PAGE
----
FAIRFIELD COUNTY, Conn. – With more than 180 deaths from heroin overdoses recorded since January in Connecticut, officials are sounding an alarm on the growing narcotics problem.
“This dramatic increase of heroin use and abuse in Connecticut is unlike anything we’ve ever seen,” said U.S. Sen. Chris Murphy (D-Conn.). “Our state has lost hundreds more people to heroin use in the last year, but we’re not doing enough to change the way we address this crisis.”
The number of deaths this year already outnumbers the 174 heroin-related deaths recorded in the state in 2012. And the rate of deaths is more rapid than in 2013, when 257 people died of heroin-related causes. Less than three months into the year, the number equals about 70 percent of last year's total deaths.
Fairfield Police Sgt. Sue Lussier blamed the deaths on the spike in heroin use in the area and in the state. Heroin is a cheaper high than prescription pills, she said, making it an increasingly popular alternative for drug addicts.
“When they switch to heroin, it’s because of economy,” Lussier said. One pill of oxycodone sells for $80 on the street, whereas one bag of heroin sells for $4, she said as an example.
Heroin is the second most likely substance to be abused in Connecticut after alcohol, Lussier said.
The drug problem hits more young people, with the greatest concentration of heroin users in the age range of 22 to 32, Lussier said. Many of these users had previously been getting high from prescription medications found in homes, she said.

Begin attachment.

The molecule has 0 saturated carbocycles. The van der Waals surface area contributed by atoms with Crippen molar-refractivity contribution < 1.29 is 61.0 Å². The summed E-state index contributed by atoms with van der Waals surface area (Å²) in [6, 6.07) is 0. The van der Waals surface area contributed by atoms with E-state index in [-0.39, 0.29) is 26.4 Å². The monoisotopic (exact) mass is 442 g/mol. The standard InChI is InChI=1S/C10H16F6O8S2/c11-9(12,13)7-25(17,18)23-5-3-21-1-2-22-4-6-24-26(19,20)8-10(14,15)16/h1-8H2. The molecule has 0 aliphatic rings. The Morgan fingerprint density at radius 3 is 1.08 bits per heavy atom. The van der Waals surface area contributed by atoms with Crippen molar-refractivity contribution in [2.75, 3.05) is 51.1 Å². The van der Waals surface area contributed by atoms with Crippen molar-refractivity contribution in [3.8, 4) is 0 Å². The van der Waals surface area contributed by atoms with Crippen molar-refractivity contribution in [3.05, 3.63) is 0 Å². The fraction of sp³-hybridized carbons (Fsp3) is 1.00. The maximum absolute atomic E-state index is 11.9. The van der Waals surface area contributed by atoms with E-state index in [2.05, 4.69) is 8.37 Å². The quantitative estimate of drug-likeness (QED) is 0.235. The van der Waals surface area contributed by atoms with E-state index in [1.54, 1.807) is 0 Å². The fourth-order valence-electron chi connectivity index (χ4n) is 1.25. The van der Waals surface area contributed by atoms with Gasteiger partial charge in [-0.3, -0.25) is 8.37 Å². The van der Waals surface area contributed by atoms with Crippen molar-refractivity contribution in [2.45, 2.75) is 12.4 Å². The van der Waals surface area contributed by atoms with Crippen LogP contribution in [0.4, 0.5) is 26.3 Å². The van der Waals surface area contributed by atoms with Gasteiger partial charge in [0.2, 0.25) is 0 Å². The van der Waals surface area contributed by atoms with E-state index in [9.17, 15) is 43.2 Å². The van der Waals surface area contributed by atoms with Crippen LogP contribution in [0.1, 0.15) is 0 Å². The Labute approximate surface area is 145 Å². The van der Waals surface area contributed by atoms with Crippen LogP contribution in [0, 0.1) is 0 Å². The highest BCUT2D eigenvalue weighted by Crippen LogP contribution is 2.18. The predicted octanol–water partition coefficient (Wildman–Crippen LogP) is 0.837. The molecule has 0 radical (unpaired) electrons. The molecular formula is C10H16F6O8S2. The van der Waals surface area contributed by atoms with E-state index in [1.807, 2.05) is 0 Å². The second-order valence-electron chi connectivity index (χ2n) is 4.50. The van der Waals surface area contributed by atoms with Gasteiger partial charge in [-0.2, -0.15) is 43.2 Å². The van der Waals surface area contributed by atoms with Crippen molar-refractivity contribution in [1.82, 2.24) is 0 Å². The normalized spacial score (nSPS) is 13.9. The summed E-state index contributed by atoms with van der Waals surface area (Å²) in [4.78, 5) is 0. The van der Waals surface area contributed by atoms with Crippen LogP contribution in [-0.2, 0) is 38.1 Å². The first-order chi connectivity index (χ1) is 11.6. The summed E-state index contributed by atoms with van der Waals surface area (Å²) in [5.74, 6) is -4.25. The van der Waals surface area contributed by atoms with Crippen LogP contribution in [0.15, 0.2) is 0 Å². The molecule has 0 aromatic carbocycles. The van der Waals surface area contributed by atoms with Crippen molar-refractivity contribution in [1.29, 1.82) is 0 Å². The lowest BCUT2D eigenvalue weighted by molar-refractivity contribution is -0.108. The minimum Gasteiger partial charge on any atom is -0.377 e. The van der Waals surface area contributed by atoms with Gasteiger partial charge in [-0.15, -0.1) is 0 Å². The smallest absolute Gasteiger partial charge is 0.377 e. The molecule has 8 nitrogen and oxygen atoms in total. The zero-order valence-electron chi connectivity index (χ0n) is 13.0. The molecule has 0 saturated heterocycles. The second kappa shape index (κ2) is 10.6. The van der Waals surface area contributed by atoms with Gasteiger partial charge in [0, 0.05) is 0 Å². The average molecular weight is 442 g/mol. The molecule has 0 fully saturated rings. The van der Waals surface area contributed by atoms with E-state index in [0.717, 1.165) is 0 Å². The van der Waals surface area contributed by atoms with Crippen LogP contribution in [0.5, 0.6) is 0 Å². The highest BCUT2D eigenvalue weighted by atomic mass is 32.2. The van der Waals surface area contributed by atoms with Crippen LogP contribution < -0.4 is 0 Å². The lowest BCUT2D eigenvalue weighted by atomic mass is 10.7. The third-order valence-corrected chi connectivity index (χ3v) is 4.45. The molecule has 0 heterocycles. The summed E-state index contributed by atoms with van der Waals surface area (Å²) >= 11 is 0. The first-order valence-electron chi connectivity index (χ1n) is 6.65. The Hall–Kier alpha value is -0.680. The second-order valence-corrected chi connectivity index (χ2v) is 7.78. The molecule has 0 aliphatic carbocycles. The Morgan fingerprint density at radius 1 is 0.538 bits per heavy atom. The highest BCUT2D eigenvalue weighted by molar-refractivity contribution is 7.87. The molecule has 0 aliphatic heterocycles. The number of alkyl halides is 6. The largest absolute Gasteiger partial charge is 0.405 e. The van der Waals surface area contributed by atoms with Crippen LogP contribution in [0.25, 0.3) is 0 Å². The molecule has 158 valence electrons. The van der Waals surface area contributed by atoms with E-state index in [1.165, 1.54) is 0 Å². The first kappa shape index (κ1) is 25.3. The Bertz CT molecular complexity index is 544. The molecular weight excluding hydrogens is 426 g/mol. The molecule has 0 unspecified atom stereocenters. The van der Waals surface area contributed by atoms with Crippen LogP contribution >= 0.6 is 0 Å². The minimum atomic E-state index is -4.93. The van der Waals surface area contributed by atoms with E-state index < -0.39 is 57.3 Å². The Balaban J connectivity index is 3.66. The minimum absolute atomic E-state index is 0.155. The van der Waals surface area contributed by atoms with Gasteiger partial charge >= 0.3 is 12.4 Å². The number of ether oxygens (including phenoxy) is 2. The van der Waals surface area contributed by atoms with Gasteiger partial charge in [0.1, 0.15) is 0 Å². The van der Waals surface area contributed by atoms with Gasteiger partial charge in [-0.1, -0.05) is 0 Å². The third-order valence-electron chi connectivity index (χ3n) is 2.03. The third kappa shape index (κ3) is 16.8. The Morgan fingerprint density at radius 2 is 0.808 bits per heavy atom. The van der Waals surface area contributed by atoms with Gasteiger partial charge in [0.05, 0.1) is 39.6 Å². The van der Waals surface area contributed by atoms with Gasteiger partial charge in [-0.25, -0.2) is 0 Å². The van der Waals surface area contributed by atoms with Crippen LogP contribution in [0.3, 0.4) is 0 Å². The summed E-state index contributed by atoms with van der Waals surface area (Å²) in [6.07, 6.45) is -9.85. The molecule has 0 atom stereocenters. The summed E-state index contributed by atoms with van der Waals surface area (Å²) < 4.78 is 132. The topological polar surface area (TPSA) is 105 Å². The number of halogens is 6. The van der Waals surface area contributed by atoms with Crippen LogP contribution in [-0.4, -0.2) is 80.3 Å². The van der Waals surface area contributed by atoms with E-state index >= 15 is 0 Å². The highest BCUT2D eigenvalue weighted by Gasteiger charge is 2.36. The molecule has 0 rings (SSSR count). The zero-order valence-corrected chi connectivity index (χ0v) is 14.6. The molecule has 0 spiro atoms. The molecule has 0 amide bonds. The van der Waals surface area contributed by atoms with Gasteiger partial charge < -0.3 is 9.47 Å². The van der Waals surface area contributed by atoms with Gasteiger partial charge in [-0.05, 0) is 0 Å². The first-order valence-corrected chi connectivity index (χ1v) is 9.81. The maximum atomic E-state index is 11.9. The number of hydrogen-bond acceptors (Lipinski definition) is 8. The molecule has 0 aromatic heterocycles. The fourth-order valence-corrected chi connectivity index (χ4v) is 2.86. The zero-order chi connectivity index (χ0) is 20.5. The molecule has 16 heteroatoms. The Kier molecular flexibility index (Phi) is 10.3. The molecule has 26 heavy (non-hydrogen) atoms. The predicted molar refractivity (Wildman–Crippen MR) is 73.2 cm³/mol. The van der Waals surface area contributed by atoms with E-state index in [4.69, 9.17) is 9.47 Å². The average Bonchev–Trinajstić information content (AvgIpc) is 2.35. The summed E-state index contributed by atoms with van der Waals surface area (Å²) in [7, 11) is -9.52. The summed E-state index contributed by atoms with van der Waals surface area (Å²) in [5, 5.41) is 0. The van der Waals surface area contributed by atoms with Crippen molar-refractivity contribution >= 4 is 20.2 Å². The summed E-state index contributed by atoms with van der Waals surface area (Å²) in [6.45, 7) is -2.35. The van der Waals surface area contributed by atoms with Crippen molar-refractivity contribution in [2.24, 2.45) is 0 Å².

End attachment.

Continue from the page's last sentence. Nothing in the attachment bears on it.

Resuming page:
“Sometimes it’s a catalyst for an individual who can no longer obtain the painkillers to move into the line of heroin,” said State Police Lt. Paul Vance. “It's relatively accessible because it's relatively inexpensive.”
Darien Sgt. Jeremiah Marron agreed that heroin use is becoming a bigger problem in the area and said it leading to crime beyond illegal drug use.
“Not only is heroin sold and used in Darien, but it’s severely addictive properties are motivating crimes such as burglary, larceny, theft from vehicles, and recently even home invasion,” said Marron.
The heroin problem isn’t isolated to just Connecticut, though, Vance said. He called the increase in heroin use and sales an “epidemic.” Heroin is even more dangerous to use because it is often laced with fentanyl, which dramatically increases the possibility of overdose, he said.
The Statewide Narcotics Task Force, which taps into local police forces as well as state troopers, works to find and stop heroin and other drugs from getting to the population, he said.
“But it’s a situation we need not only law enforcement, we need parents to be aware, we need people to understand, that abusing prescription drugs is dangerous,” Vance said.
He encouraged residents to dispose of unwanted prescriptions, especially items such as painkillers that can be gateway drugs to even more dangerous and illegal narcotics.
Most police stations have drop boxes for residents to safely dispose of unused or expired prescription medications, Vance said.
The Darien police posted seven ways to notice if someone could be using heroin:
- Sudden behavior changes.
- Changes in peer groups.
- You find drug paraphernalia.
- Money troubles.
- Missing possessions.
- Body mutilation.
- Drop off in work or school performance.